Currently viewing the category: "Public Land Management"

A week ago, eight prominent scientists sent a letter to the Bureau of Land Management (BLM) declaring that the agency’s proposed Tri-State Fuel Break (TSFB) is flawed and will endanger sagebrush ecosystems.

The Final Environmental Impact Statement (“FEIS”) and other project documents are available on the agency’s website at https://eplanning.blm.gov/eplanning-ui/project/42341/510.

To quote the scientists: […]

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High elevation forests like the mountain hemlock seen here at Crater Lake have long intervals between fires. They only burn when there is the right combination of climate/weather. Fire suppression has had little influence on such forests. Photo George Wuerthner

The recent piece published in the December 22 Guardian titled: […]

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Glacier National Park is home to 30-40 wolverine. Photo George Wuerthner 

On December 14, 2020, 24 organizations and one individual (me) filed two different lawsuits to challenge the U.S. Fish and Wildlife Service (FWS) decision not to list the wolverine as a threatened Distinct Population Segment (DPS) under the Endangered Species […]

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If cattle graze to bare soil, it is true that fires are slowed under such conditions, but the ecological impacts are enormous. Photo George Wuerthner 

When I worked for the BLM, us “ologists” (hydrologist, ecologists, biologists, archaeologists, geologists, and botanists) used to refer to Range Conservationists as Range “Cons” because they conned […]

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Upper Deschutes River is essentially an irrigation cancel for irrigators. Photo George Wuerthner

The U.S. Fish and Wildlife Service will soon decide whether to approve a Habitat Conservation Plan (HCP) for the Deschutes River Basin. The HCP was initiated by local irrigators and the city of Prineville who want to maintain their privilege […]

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Black-tailed praire dog. Photo by George Wuerthner

Years ago, I went out of my way to visit the Thunder Basin National Grassland. With a name like “Thunder Basin,” how could I resist.

The Thunder Basin National Grassland is located in northeastern Wyoming in the Powder River Basin between the Big Horn Mountains and […]

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30 by 30 and NREPA

On November 16, 2020 By

With the election of Joe Biden, we have a leader who recognizes that we need to use science to effectively deal with the threats of climate change and biodiversity loss.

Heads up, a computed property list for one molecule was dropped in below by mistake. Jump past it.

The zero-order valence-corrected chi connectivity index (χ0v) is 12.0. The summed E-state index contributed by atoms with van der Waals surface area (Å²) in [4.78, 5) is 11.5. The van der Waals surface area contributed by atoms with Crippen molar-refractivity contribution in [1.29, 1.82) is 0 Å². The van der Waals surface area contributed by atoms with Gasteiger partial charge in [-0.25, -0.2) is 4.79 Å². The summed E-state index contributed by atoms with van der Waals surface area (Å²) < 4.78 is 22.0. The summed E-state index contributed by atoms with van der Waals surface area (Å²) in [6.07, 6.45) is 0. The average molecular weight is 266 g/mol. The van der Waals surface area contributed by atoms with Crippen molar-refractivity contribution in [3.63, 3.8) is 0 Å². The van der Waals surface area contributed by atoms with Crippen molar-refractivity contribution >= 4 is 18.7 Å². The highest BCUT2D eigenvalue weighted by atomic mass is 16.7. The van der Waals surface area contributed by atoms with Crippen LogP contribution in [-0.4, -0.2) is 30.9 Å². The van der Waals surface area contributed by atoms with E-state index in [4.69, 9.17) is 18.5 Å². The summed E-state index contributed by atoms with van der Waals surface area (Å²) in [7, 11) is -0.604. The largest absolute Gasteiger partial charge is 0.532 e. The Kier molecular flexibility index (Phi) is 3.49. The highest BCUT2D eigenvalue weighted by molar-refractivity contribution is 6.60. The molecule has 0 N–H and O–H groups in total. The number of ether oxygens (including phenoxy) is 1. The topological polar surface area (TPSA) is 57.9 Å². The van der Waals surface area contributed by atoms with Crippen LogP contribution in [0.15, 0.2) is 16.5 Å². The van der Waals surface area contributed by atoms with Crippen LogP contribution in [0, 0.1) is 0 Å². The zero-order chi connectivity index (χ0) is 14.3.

To address these twin threats to the planet’s stability and integrity, the president-elect supports the goal of using science-based decision-making to protect 30 […]

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Cattle grazing Grand Staircase Escalante NM, Utah. Photo by George Wuerthner

Livestock production is one of the most ubiquitous human activities around the globe.  It is particularly detrimental to arid lands, and much of the western public lands are arid. Typically most livestock advocates, which also includes far too many conservation organizations, […]

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We do not want those whose first impulse is to compromise. We want no straddlers, for, in the past, they have surrendered too much good wilderness and primeval areas which should never have been lost.

– Bob Marshall on the founding of the Wilderness Society

 

There is an unfortunate tendency on the part […]

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Record temperatures across the West, including a record 121 degrees in southern California by Los Angeles. Massive wildfires charring millions of acres including record large blazes in Oregon, Colorado, Arizona, and California, with the smoke that spread across the entire West. Half of the country is experiencing “severe drought”. Hurricanes ravage the Southeast. Do we […]

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Quote

‎"At some point we must draw a line across the ground of our home and our being, drive a spear into the land and say to the bulldozers, earthmovers, government and corporations, “thus far and no further.” If we do not, we shall later feel, instead of pride, the regret of Thoreau, that good but overly-bookish man, who wrote, near the end of his life, “If I repent of anything it is likely to be my good behaviour."

~ Edward Abbey